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 In 2012, Occpaleo was able to acquire this amazing example of an obsidian blade core from Pre-Columbian Mexico for molding and casting.   It is 6 and 3/8ths inches long, and shows the prismatic blade scars of the finest precision core work known in history.  The black opaque obsidiann in this core is consistant with the variety used in the Ucarea Obsidian Mines of Central Mexico during the Classic to Post Classic around 500 to 1,000 AD.   These mines were used to supply such sites as Tula and Chitzen Itza(Healan 1997) and this example compared well with the examined cores in the collections of the Smithsonian Institution from the Central Mexico sites in the region.

  Archaeology evidence has shown that these cores were made with a unique method of hardwood rods and pegs and a "pry" method of manufacture.   The blades produced are so precise, that they can be used for scalpel blades that are sharper than surgical steel blades when viewed under a microscope.   Fracturing down to a molecular edge, they cut skin instantly on contact without pressure.   These blades were also inserted into the famous Aztec War Clubs to make the Macuahuitl, or "Obsidian Sword" which was feared in the Spanish conquest accounts.(ex Alan Brown coll., ex. Gilbert Cooper coll.)  cast copyright Occpaleo 2018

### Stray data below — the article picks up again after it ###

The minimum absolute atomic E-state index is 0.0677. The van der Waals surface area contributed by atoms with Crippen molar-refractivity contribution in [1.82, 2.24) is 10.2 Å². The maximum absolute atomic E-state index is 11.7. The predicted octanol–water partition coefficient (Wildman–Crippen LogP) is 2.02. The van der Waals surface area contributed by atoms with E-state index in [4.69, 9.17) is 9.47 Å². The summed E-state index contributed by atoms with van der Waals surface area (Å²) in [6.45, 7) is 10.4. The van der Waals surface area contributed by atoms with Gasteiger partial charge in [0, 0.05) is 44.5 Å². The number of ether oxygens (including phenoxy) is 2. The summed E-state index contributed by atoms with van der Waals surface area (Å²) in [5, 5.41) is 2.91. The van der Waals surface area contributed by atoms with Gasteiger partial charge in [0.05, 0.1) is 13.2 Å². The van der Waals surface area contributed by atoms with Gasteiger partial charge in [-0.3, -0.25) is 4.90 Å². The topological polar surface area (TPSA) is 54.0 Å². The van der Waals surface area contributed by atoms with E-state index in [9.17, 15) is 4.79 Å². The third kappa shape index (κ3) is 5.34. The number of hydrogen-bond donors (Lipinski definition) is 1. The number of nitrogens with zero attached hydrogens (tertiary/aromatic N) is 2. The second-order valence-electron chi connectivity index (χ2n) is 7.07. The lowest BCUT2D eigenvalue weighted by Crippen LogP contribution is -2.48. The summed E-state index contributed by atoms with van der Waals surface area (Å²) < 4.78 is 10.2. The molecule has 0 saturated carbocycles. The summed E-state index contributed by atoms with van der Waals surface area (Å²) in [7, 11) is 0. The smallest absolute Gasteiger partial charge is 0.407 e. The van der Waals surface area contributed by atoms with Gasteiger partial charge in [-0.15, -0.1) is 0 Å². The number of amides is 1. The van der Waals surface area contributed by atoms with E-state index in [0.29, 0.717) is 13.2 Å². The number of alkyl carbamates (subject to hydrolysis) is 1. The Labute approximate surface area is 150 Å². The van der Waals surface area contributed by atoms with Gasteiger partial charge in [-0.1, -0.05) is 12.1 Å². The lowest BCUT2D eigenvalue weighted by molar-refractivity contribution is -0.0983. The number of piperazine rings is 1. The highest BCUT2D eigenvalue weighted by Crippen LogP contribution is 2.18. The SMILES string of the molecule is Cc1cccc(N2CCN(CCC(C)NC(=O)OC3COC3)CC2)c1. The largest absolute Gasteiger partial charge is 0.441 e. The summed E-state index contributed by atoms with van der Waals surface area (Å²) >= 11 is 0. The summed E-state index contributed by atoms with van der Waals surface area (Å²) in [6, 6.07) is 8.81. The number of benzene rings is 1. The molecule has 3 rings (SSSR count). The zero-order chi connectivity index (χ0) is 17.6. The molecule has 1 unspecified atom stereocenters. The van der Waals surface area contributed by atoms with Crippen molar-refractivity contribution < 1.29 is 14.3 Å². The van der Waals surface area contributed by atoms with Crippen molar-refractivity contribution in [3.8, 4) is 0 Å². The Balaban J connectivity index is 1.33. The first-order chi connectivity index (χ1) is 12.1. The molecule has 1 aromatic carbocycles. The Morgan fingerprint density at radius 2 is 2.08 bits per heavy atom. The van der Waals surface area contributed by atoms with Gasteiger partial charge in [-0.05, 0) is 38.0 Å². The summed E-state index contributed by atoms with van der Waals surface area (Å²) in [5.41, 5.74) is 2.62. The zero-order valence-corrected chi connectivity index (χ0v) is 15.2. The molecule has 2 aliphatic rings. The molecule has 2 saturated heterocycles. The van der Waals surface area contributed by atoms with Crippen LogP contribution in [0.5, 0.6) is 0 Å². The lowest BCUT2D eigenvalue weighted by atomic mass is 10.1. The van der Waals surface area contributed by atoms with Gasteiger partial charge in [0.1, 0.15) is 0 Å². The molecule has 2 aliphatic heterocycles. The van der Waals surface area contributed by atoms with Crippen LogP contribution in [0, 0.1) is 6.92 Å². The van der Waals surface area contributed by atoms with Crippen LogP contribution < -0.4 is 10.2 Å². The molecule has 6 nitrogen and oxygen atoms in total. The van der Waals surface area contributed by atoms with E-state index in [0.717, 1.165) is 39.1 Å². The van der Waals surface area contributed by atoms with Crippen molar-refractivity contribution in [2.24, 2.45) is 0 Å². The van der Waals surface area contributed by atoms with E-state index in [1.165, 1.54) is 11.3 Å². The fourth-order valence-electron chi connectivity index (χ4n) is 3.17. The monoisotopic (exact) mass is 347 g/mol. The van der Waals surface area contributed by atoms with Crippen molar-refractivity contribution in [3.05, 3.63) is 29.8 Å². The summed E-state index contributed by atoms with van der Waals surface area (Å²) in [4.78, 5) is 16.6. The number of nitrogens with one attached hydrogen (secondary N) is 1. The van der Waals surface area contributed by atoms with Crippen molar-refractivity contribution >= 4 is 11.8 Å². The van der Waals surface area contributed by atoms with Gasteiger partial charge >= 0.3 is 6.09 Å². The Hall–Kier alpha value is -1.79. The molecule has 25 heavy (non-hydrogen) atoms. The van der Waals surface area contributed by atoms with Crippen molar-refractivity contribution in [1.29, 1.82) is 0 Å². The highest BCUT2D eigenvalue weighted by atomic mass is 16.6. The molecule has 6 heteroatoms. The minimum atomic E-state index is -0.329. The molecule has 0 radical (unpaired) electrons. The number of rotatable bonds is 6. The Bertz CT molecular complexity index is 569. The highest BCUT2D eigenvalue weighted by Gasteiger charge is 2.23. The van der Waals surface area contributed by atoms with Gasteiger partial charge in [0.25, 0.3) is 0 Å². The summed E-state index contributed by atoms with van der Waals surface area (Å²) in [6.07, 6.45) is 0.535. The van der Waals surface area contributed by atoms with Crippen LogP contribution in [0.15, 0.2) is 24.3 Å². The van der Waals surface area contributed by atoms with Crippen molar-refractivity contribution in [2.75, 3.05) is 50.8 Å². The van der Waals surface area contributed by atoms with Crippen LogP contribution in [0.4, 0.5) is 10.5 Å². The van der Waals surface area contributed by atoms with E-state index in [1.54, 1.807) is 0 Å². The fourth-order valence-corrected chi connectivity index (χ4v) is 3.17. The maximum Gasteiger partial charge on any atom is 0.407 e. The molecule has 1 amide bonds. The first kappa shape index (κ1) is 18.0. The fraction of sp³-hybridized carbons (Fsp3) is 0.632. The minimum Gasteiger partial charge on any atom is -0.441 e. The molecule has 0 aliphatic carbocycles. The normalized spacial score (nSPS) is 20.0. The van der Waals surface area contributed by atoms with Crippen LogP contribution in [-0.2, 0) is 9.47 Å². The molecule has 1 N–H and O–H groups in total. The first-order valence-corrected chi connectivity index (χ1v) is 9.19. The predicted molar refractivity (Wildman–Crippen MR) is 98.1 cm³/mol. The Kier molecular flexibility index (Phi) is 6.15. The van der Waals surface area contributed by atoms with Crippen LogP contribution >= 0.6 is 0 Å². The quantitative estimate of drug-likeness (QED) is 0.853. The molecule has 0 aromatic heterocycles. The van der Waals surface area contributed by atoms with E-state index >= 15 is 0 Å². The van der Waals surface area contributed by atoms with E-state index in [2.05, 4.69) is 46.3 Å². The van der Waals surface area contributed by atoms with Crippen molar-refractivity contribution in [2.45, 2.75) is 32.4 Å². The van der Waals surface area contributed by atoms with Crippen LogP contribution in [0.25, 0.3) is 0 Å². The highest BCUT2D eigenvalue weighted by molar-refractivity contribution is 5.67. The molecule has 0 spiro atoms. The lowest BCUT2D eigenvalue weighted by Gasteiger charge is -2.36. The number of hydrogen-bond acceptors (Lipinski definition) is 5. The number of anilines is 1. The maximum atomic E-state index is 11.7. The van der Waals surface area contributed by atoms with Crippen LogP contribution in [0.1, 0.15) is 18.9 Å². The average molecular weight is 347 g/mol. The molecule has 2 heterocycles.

Precolumbian Blade Core Cast

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